That’s me on the left in the photo, and my brother Jimmie on the right.

Mom with me and Jimmy copy

 

mom's stone

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House Sharing in David #2

oldsalt1942:

I have not been to this house, but I have met Cedo on a couple of occasions. She’s a sweet woman, and her house is quite typical of middle-class Panama.

Originally posted on The Panama Adventure:

This home is in Villa del Carmen, a quiet middle class Panamanian neighborhood on the north side of David, just within the city limits. The neighborhood is surrounded by woods and a beautiful river runs along the east side. There is only one way in and out so it is quiet and safe, and the neighbors are friendly and welcoming.

My good friend Cedo has an extra room in her charming little house. There is also a recently arrived expat lady from the US staying there, so you would get a mix of Spanish immersion (Cedo speaks no English), and a gringa friend having a similar experience.

Cedo is easy going and not fussy about little things, and will do anything she can to take care of you and make you comfortable. There is internet in the house, and use of a washing machine.

There is a neighborhood bus that…

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March 26, 2015 · 4:11 pm

House Sharing in David #1

oldsalt1942:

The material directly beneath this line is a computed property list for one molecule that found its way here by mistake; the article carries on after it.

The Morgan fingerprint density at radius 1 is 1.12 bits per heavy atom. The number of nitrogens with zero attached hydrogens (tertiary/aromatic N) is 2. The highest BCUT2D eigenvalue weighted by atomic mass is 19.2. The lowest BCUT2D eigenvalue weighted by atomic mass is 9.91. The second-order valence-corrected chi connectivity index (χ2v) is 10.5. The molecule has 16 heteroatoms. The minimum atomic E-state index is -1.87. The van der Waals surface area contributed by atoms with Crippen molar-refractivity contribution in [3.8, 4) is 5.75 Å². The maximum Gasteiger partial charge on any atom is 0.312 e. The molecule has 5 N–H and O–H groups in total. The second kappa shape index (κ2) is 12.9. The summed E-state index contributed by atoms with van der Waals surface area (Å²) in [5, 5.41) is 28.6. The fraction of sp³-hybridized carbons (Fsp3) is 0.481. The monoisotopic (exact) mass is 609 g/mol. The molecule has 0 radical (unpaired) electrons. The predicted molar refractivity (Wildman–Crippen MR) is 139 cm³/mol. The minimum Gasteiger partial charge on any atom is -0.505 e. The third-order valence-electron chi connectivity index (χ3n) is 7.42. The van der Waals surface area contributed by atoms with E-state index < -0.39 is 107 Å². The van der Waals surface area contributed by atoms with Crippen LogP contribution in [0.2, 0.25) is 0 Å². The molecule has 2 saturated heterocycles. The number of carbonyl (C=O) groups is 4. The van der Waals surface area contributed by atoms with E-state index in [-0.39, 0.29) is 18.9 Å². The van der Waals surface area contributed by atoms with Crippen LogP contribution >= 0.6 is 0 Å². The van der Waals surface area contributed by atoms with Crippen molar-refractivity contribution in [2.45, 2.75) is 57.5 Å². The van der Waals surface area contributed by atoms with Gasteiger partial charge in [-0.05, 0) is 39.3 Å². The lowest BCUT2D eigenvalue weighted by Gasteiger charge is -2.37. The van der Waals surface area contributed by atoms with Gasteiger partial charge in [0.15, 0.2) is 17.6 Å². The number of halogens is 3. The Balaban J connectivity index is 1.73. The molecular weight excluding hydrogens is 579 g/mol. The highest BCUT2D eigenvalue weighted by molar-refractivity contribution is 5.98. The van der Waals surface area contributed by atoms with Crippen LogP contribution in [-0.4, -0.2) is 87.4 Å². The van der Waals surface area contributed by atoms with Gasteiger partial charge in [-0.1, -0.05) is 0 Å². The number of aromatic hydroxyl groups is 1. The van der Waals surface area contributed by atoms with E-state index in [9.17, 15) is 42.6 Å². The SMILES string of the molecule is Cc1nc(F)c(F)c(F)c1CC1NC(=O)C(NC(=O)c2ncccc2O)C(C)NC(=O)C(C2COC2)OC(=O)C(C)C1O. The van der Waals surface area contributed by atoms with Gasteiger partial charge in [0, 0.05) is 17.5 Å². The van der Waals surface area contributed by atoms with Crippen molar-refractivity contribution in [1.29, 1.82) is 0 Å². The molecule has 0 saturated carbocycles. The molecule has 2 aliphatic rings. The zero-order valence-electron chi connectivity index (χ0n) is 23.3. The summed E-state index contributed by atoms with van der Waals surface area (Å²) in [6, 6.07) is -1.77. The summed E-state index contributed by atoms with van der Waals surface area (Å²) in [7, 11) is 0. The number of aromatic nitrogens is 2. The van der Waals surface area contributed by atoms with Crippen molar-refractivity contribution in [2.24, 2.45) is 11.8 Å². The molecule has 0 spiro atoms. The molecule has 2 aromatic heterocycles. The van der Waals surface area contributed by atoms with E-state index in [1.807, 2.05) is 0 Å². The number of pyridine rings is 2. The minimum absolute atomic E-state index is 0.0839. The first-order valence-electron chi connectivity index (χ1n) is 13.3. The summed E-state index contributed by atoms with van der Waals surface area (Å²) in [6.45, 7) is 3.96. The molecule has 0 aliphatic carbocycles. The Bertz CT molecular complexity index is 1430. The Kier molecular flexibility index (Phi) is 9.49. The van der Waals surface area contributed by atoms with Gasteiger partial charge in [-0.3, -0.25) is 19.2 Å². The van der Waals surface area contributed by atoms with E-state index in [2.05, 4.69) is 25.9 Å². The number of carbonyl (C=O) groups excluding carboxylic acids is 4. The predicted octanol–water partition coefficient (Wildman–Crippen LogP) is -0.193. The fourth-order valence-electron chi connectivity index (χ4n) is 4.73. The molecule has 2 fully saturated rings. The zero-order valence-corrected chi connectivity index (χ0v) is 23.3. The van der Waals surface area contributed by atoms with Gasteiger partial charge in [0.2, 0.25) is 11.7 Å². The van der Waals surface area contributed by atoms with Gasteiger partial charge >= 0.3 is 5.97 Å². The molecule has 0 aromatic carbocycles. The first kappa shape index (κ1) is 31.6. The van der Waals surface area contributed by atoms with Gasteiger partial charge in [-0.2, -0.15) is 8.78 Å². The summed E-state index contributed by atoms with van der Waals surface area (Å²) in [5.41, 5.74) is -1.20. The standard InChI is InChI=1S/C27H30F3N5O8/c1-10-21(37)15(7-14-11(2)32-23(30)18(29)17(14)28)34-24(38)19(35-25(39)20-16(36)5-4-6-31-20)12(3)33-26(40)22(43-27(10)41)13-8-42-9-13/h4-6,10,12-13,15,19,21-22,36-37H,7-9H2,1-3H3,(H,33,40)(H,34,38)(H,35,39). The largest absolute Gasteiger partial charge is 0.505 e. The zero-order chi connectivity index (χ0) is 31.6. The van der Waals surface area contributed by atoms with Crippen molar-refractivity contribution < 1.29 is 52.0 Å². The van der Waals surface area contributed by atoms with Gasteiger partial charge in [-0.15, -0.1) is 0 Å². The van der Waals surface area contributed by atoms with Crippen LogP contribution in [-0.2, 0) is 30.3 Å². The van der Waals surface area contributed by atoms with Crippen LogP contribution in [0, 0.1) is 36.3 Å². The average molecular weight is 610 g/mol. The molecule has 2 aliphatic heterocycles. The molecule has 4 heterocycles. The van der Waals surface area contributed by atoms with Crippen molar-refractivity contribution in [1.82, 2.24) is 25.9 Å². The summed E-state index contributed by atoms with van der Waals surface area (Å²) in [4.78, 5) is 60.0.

I’m sure there are people who read my blog who wonder what housing is like here in Chiriqui. My friend, and fellow blogger, Kris, has two stories on her blog about houses where short term room rental is available.

Originally posted on The Panama Adventure:

Some people have popped up recently looking for short term rental possibilities in this area, so I am putting together a couple things that I know about. Here in David short term rentals are probably a bit difficult to find. Even long term furnished rentals are harder to find than unfurnished (and unfurnished means no stove or fridge or washing machine). But, I know of a couple house sharing possibilities and a couple casitas for rent in Cuesta de Piedra, so I’ll put together some photos and some information in case it is helpful to anyone.

This house is on Ave Tomas Herrera close to Colegio Nuestra Señora de Los Angeles. (A google map should bring it up – look for the school on the north side of David, north of the Pan-American highway) This is a very nice neighborhood with some beautiful homes. It is close to a bus…

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March 26, 2015 · 4:07 pm